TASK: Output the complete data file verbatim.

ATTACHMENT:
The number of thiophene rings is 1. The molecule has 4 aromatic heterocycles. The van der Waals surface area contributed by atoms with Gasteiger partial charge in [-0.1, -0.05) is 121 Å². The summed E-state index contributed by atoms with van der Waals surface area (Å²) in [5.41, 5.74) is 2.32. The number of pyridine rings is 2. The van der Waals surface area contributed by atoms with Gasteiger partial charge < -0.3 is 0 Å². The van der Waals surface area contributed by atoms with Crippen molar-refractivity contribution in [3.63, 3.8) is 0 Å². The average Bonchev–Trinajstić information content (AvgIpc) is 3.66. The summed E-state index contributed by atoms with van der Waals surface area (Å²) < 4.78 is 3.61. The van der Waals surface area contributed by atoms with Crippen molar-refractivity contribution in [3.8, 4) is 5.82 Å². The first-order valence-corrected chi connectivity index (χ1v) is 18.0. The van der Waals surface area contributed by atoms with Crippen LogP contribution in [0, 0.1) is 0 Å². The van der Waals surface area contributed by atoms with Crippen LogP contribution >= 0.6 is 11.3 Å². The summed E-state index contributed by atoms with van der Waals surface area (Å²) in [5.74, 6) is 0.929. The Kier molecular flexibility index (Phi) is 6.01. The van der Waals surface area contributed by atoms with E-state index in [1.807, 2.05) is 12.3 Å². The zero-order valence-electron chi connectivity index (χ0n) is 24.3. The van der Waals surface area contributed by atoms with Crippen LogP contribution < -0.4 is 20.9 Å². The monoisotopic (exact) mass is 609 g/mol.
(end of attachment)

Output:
The number of thiophene rings is 1. The molecule has 4 aromatic heterocycles. The van der Waals surface area contributed by atoms with Gasteiger partial charge in [-0.1, -0.05) is 121 Å². The summed E-state index contributed by atoms with van der Waals surface area (Å²) in [5.41, 5.74) is 2.32. The number of pyridine rings is 2. The van der Waals surface area contributed by atoms with Gasteiger partial charge < -0.3 is 0 Å². The van der Waals surface area contributed by atoms with Crippen molar-refractivity contribution in [3.63, 3.8) is 0 Å². The average Bonchev–Trinajstić information content (AvgIpc) is 3.66. The summed E-state index contributed by atoms with van der Waals surface area (Å²) < 4.78 is 3.61. The van der Waals surface area contributed by atoms with Crippen molar-refractivity contribution in [3.8, 4) is 5.82 Å². The first-order valence-corrected chi connectivity index (χ1v) is 18.0. The van der Waals surface area contributed by atoms with Crippen LogP contribution in [0, 0.1) is 0 Å². The van der Waals surface area contributed by atoms with Crippen LogP contribution >= 0.6 is 11.3 Å². The summed E-state index contributed by atoms with van der Waals surface area (Å²) in [5.74, 6) is 0.929. The Kier molecular flexibility index (Phi) is 6.01. The van der Waals surface area contributed by atoms with E-state index in [1.807, 2.05) is 12.3 Å². The zero-order valence-electron chi connectivity index (χ0n) is 24.3. The van der Waals surface area contributed by atoms with Crippen LogP contribution < -0.4 is 20.9 Å². The monoisotopic (exact) mass is 609 g/mol.